In defence of critics, long term friend Catherine Carswell said this of Lawrence ... In the face of formidable initial disadvantages and life-long delicacy, poverty that lasted for three quarters of his life and hostility that survives his death, he did nothing that he did not really want to do, and all that he most wanted to do he did. He went all over the world, he owned a ranch, he lived in the most beautiful corners of Europe, and met whom he wanted to meet and told them that they were wrong and he was right. He painted and made things, and sang, and rode. He wrote something like three dozen books, of which even the worst page dances with life that could be mistaken for no other man's, while the best are admitted, even by those who hate him, to be unsurpassed. Without vices, with most human virtues, the husband of one wife, scrupulously honest, this estimable citizen yet managed to keep free from the shackles of civilization and the cant of literary cliques. He would have laughed lightly and cursed venomously in passing at the solemn owls-each one secretly chained by the leg-who now conduct his inquest. To do his work and lead his life in spite of them took some doing, but he did it, and long after they are forgotten, sensitive and innocent people-if any are left-will turn Lawrence's pages and will know from them what sort of a rare man Lawrence was.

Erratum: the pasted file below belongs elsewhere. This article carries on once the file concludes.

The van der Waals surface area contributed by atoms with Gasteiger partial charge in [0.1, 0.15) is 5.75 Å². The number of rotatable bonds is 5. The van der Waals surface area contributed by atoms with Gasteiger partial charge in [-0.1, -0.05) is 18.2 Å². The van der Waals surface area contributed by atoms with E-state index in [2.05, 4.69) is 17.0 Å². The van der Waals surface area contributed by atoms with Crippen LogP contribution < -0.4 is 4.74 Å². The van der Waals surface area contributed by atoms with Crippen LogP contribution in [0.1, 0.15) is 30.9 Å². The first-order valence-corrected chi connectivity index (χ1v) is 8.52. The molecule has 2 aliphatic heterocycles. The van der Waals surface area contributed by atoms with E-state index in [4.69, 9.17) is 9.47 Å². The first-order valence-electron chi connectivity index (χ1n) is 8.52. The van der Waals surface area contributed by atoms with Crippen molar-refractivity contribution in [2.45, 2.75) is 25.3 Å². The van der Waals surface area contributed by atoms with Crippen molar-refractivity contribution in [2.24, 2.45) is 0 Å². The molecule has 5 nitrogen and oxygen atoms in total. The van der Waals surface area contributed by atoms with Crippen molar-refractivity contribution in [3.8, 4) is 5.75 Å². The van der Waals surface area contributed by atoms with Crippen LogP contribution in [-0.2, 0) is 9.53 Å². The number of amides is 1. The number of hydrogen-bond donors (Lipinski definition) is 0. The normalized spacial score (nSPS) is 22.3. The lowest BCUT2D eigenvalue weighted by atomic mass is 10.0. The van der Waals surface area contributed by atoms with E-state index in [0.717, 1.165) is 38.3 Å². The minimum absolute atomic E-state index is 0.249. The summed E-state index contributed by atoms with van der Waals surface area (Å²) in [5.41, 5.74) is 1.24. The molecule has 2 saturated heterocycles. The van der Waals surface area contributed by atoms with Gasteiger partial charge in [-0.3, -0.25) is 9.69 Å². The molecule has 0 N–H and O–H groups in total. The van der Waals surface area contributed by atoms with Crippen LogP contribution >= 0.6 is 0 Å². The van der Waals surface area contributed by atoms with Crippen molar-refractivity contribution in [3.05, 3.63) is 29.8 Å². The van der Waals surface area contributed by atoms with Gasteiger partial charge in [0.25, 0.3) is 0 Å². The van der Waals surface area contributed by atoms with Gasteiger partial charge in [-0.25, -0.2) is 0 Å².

He came to Australia and wrote a least one novel based on that experience - Kangaroo 1923.

Wednesday, August 1, 2012

Dead Poets Dinner 24 July 2012 - Readings

The following is a list of the readings at the Dead Poets Dinner held on 24 July at 'The Gods' cafe ANU Canberra (co-ordinated by Geoff Page as best as could be reconstructed from people's handwriting!) ...

John Berryman  2 'Dream Songs'
R.S. Thomas 'The Garden'
*   Rosemary Dobson 'Captain Svenson'
Margaret Scott 'Grandchild'
Oscar Hammerstein II 'If I Loved You'
Hone Tuwhare 'Statue'
James McAuley 'Because'
Ern Malley 2 poems
Niedecke 3 poems
David Campbell 'Two Ways of Going'
*   Rosemary Dobson 'The Three Fates'
Hopkins 'Pied Beauty'
Saigyo several haiku
Chaucer 'Prologue to the Legend of the Good Woman'
* Rosemary Dobson translations from Mandelstam and  Akhmatova 
Salvatore Quasimodo 'Lettera' in English and Italian
Tennyson 'The Eagle'
R.S. Thomas 'The Owl'
Frost 'Acquainted with the Night'
Louis MacNeice 'Bagpipe Music'
Two Bad Poems
Norman MacCaig Two poems
Three Aboriginal songs
A Sea Shanty (sung)
Shakespeare (excerpt from Twelfth Night)
Gwen Harwood 'Barn Owl'
Rilke 'Spanish Dancer'
Pound 'The River Merchant's  Wife: A Letter'
Eliot portions of 'Burnt Norton'
Shelley 'Ozymandias'

*   Of particular note were the readings in memory of Rosemary Dobson who died in Canberra in June.